BOSTON -- It takes a lot to silence Fenway Park during the month of October, particularly in the midst of a game as tense as Saturday's Game 2 of the American League Championship Series.
But in a game-breaking top of the 11th inning, the Indians did just that, scoring seven runs to deliver the Red Sox a disappointing 13-6 defeat.
Instead of going to Cleveland with a 2-0 lead in the best-of-seven series, Boston had to settle for a split.
"We've got a war in front of us," said Red Sox catcher Jason Varitek. "Obviously they don't back down, we don't back down. We've got to be ready to play Monday."
This was Boston's first loss in the 2007 postseason.
"It certainly didn't end like we wanted it to, but for the very most part, that was one of the most exciting games I've ever been a part of -- so much good baseball," said Red Sox manager Terry Francona. "[It] just didn't end very well for us."
Pardon the Fenway faithful for not cheering one of their erstwhile favorites upon his official introduction into ALCS. When Trot Nixon stepped to the plate a little bit after 1 a.m. ET on Sunday, his mission was to sink his former team, not to mention the fans who cheered for him for so many years.
Serving as a pinch-hitter, Nixon did just that, blooping an RBI single to center with one out in the top of the 11th inning against lefty specialist Javier Lopez to snap a 6-6 tie.
"It was a situation where obviously Lopez is not a very comfortable at-bat for left-handers, dropping down submarine," said Nixon. "I was excited to finally get in there at 1:30 in the morning."
The Indians piled on from there, with Franklin Gutierrez's three-run homer off Jon Lester capping the massive damage.
The Indians started their winning rally when Grady Sizemore singled against Eric Gagne with one out. Asdrubal Cabrera followed with a walk. Then Nixon came on to pinch-hit for Josh Barfield, who had entered the game earlier as a pinch-runner for Travis Hafner. Nixon got just enough of Lopez's 79-mph offering to drop it in front of Boston center fielder Coco Crisp.
"It's just unfortunate that it kind of ended the way it did," said Lopez. "It was a cutter away off the end of the bat, [and it] found the hole. The guy knows Fenway better than anybody. It was just one of those pitches. I tried to execute my pitch and it was just a good piece of hitting."
The Red Sox liked their chances of emerging with a walk-off win in the bottom of the ninth. Dustin Pedroia belted a two-out single against Rafael Betancourt. Speedy Jacoby Ellsbury came on as a pinch-runner. Before you could say "Dave Roberts," Ellsbury stole second, setting up Kevin Youkilis with a chance to end the game with one swing.
Youkilis worked an 11-pitch at-bat and then lined one to center, but Sizemore got there just in time to catch it.
"We battled and played hard and played tough," said Youkilis. "It just didn't go our way at the end."
The Red Sox were even-keeled after the tough loss.
"It's not difficult to rebound from, not given the makeup of this team," said right-hander Curt Schilling, who took a no-decision. "There's no one that should feel bad in the clubhouse but me. Everything about this one falls on me."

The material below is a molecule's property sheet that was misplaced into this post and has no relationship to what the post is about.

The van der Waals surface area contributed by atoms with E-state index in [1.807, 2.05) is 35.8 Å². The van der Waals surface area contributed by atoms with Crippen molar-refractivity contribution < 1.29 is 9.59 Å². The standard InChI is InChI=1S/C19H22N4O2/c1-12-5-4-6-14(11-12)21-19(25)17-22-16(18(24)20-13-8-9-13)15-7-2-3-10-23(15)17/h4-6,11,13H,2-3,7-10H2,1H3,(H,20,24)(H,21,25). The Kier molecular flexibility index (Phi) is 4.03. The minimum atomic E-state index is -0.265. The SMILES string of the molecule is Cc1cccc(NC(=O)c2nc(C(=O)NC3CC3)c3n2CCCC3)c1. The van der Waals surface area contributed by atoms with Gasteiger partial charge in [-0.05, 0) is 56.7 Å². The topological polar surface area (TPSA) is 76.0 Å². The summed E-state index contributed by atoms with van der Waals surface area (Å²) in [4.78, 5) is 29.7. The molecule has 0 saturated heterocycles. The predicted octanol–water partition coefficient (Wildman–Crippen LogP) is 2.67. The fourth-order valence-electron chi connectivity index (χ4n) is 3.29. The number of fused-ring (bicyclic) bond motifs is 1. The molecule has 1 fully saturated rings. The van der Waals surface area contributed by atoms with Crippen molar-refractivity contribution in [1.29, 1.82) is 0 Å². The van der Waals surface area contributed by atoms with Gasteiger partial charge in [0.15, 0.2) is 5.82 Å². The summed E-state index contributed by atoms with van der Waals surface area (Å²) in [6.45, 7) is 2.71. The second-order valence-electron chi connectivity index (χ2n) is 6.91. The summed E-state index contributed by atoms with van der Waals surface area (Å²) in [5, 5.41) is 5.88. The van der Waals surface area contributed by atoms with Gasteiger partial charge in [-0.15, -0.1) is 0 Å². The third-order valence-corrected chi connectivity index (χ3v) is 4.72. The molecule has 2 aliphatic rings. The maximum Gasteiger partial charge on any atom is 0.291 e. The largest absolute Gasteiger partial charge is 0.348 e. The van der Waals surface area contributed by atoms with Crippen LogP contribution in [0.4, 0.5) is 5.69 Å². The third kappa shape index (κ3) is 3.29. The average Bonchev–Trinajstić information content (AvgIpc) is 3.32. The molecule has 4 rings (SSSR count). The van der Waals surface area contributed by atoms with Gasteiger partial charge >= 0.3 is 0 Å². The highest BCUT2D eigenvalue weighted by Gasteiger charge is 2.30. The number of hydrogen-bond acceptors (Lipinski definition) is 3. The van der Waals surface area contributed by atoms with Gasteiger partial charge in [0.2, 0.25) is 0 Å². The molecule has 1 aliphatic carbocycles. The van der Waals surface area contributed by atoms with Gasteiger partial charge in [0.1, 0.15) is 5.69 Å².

At the beginning, the game was supposed to be a fierce pitchers' duel between Schilling and Cleveland co-ace Fausto Carmona. But Schilling -- who came in 9-2 in 16 postseason starts -- lasted just 4 2/3 innings, giving up nine hits and five runs. Carmona went four-plus innings before being removed after 95 pitches. He surrendered four hits and four runs while waking five and striking out five.
Ever the competitor, Schilling was not pleased with his performance.
TOUCHING 'EM ALL
With his two-run homer in the fifth inning, Manny Ramirez now has the most long balls in postseason history.
"I think we would have won the game if I go out there and put up a zero," said Schilling. "I'm not taking anything away from them, because they won this game."
The big blow against Schilling was a three-run homer by Jhonny Peralta in the fourth that turned Boston's 3-1 lead into a 4-3 deficit. Sizemore added a solo shot in the top of the fifth.
Down, 5-3, in the bottom of the fifth and facing lefty Rafael Perez, the Red Sox got an equalizing two-run blast by Manny Ramirez that landed in the Boston bullpen in right-center. For Ramirez, it was his 23rd career homer in postseason, putting him first on the all-time list ahead of Bernie Williams.
Then it was Mike Lowell's turn to deliver, and he did, sending a towering drive off the Sports Authority sign behind the Green Monster Seats. That gave the Red Sox a 6-5 lead. It was the fifth time in club history the Red Sox produced back-to-back homers in a postseason game.
It seemed like nothing deflated the Indians. They got the tying run right back in the sixth against Manny Delcarmen, thanks to a walk to Peralta, a single to right by Kenny Lofton and a fielder's choice RBI to short by Gutierrez.
The tie lasted for hours.
"I didn't think this was going to be an easy series," said Lowell. "We have a big Game 3 -- literally tomorrow now. [We need to take the] same approach -- go after them and go get 'em. Hopefully we can go up 2-1."
Ian Browne is a reporter for MLB.com. This story was not subject to the approval of Major League Baseball or its clubs.